In the high-stakes battle for the nation's burgeoning satellite-radio audience, luring the biggest name in television is akin to winning the Super Bowl.
That's the message Oprah Winfrey and XM Satellite Radio were sending yesterday, when they announced that she had signed a three-year, $55 million agreement to launch a new channel on XM called Oprah & Friends.
The centerpiece of the 24-hour channel, to begin airing in September, will be a taped, weekly half-hour show with Winfrey and her longtime friend, Gayle King, the editor of Winfrey's monthly magazine, as hosts. The rest of the programming will consist primarily of shows involving members of Winfrey's usual coterie of guests and advisers, including Bob Greene, Marianne Williamson, Robin Smith and Nate Berkus.
"It's going to be a huge hit," Winfrey predicted yesterday during a conference call with reporters. "If I wasn't me, I would tune in to hear that."
Winfrey's deal with XM is smaller by far than Howard Stern's five-year, $500 million-plus signing by XM's rival, Sirius.
Winfrey's agreement is also emblematic of the scramble for big names by both satellite radio services as they court new, paying customers.
XM had already signed up Bob Dylan, Snoop Dogg, Tom Petty, Quincy Jones and Ellen DeGeneres, while the Sirius roster includes Martha Stewart, Lance Armstrong, Jimmy Buffett, Steven Van Zandt and Eminem.
Sirius, with about 3 million subscribers, also inked a seven-year, $300 million deal to broadcast National Football League games. Not to be outdone, XM - with about twice the number of subscribers - signed an 11-year, $650 million deal to air Major League Baseball's regular season and playoff games.
"The strategy is to provide variety, and big names punctuate that," said Michael Harrison, publisher of Talkers magazine, a trade publication focused on talk radio and television shows.
Both XM and Sirius were courting Winfrey, according to Tom Taylor, editor-in-chief of Inside Radio, which tracks the industry.
"She's a superstar, and she brings attention wherever she goes, whether it's a department store that's closed or an author who's misled her," Taylor said.
He was referring, first, to an incident last summer when Winfrey became furious after being denied entry to an upscale Paris store, and, second, to her recent public drubbing of James Frey, author of A Million Little Pieces, who had belatedly acknowledged lying in the memoir that Winfrey had endorsed and had helped to make a best-seller.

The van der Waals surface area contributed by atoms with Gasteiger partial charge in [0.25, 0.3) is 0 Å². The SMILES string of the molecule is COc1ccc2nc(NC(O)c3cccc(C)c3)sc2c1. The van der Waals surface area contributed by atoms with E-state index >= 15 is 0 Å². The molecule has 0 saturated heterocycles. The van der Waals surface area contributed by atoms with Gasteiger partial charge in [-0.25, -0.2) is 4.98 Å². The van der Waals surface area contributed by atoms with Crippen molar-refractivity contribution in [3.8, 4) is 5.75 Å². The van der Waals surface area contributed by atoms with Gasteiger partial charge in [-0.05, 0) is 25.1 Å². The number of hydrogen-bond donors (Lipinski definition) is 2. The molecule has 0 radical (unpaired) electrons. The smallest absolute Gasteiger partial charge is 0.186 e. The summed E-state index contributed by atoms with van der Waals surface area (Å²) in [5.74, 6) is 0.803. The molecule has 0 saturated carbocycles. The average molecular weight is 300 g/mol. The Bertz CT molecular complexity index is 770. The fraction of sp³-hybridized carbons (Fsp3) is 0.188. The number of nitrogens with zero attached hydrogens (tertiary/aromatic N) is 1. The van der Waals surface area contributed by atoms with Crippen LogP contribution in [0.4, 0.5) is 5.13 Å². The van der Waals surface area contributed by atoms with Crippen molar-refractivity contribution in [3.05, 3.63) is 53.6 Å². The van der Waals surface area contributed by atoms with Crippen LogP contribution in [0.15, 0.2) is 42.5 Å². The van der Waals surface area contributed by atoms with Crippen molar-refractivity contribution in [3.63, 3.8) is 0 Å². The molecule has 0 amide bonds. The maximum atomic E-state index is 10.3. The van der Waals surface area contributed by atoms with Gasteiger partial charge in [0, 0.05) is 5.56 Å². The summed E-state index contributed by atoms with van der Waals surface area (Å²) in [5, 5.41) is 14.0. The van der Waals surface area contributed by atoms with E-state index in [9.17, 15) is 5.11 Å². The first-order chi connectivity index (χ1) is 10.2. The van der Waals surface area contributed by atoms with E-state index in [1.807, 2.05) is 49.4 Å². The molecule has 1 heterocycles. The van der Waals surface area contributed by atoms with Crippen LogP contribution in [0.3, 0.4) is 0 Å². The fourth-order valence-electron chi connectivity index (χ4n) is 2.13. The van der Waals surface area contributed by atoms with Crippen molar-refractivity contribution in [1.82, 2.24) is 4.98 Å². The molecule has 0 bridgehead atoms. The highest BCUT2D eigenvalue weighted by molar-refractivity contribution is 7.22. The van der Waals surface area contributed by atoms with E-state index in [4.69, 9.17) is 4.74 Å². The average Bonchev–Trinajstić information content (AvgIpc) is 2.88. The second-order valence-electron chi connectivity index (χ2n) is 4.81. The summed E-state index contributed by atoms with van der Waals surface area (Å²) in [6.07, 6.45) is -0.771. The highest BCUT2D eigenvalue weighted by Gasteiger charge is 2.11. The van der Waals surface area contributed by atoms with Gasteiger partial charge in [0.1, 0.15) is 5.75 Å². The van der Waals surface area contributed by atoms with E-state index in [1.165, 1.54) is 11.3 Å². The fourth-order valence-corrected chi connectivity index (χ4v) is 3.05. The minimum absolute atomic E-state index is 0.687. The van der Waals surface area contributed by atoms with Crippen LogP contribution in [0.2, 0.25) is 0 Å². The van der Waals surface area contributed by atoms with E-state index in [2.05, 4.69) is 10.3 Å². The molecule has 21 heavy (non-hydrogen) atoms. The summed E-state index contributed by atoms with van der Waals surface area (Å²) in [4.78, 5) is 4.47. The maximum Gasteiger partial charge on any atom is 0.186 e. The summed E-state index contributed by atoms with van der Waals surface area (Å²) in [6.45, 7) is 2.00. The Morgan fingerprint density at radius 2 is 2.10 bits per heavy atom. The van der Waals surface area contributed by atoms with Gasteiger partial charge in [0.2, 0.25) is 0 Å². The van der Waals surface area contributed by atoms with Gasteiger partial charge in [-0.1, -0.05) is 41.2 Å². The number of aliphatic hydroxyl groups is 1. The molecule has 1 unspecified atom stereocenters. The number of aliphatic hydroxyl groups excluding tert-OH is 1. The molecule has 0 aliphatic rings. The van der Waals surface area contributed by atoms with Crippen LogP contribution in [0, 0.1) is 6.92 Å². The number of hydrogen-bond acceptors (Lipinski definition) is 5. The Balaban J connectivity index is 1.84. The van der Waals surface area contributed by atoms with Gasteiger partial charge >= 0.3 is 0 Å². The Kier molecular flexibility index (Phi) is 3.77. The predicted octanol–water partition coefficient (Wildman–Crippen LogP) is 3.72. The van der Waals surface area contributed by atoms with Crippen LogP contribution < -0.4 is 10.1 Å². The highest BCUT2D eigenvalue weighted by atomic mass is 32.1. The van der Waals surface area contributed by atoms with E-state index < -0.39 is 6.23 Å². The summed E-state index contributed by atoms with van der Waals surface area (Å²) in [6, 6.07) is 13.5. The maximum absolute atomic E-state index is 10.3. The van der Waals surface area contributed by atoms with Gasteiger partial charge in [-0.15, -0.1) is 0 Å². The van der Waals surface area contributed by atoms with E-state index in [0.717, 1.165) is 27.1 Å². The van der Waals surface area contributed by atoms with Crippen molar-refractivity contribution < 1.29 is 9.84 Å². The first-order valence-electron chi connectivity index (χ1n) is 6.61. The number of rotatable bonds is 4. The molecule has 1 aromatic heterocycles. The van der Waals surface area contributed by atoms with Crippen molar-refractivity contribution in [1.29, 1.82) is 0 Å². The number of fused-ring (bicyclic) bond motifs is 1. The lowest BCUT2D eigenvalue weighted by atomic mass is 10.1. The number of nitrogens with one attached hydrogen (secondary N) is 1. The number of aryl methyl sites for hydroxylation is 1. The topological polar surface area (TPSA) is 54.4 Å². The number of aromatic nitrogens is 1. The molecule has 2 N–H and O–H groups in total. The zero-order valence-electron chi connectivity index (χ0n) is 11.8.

Winfrey's influence on popular culture appears undiminished by the Frey fiasco. But superstar or not, Taylor said, it is unclear whether Winfrey's hiring will help tilt XM's books into the black.
"Both of these companies have been losing money, so are they spending too much on talent?" he asked. "It's a trade-off between hiring attractive talent and achieving profitability."
Both companies charge about $13 a month for their basic service, which includes music, sports and news, channels.
"It's a new frontier for me, and I like it," said Winfrey, who reminded reporters yesterday that she was no stranger to radio. "This is a full circle. Not many people know it, but I started out in local radio as a sophomore in high school."
Winfrey said she had established a subsidiary, Harpo Radio, to produce the new programming and would build a studio at her headquarters in Chicago for the purpose.
"I'm really free to do anything I want," Winfrey said about her show, which will run for 39 weeks a year and, she mused, might be called Reality Radio. She was vague on what it would contain.
"This is February, and we have until September to figure that out," she said. In essence, Winfrey said she and King - who have been friends since their 20s - will simply chat on the air as they have always done in private, "as girlfriends."
Winfrey said she would be "very involved" in producing the other programs on the Oprah & Friends channel and would "pop in and out of everybody's shows" when they go on the air.
At Banc of America Securities in New York, broadcasting industry analyst Jonathan Jacoby said that XM's deal with Winfrey "does not seem overly expensive for what is considered by many to be the leading celebrity brand."
Jacoby calculated that XM would need about 325,000 subscriptions to break even on the Winfrey deal.
He based his analysis, he said, on the fact that Winfrey's daily television show is watched by 49 million viewers per week, that her magazine has 2.6 million subscribers, and that her book club picks - including Frey's tall tale of a life gone bad - "tend to be No. 1" on best-seller lists.
Sirus vs.Xm satellite radio
67 music channels
12 news channels
16 sports channels
2 kids channels
15 talk and entertainment channels
3 comedy channels
22 local traffic and weather channels
Major League Baseball
ACC, Pac-10 and Big Ten football and women's basketball
Cal Ripken Jr., NASCAR's Jimmie Johnson shows
Oprah Winfrey (starting in fall)
Ellen de Generes
Opie & Anthony
69 music channels
22 sports channels
28 news channels (including local traffic and weather, NPR highlights)
25 entertainment channels (including comedy, talk, kids)
NCAA men's basketball tournament
Tony Hawk, Lance Armstrong shows
Sen. Bill Bradley
[ Sources: sirius.com, xmradio.com]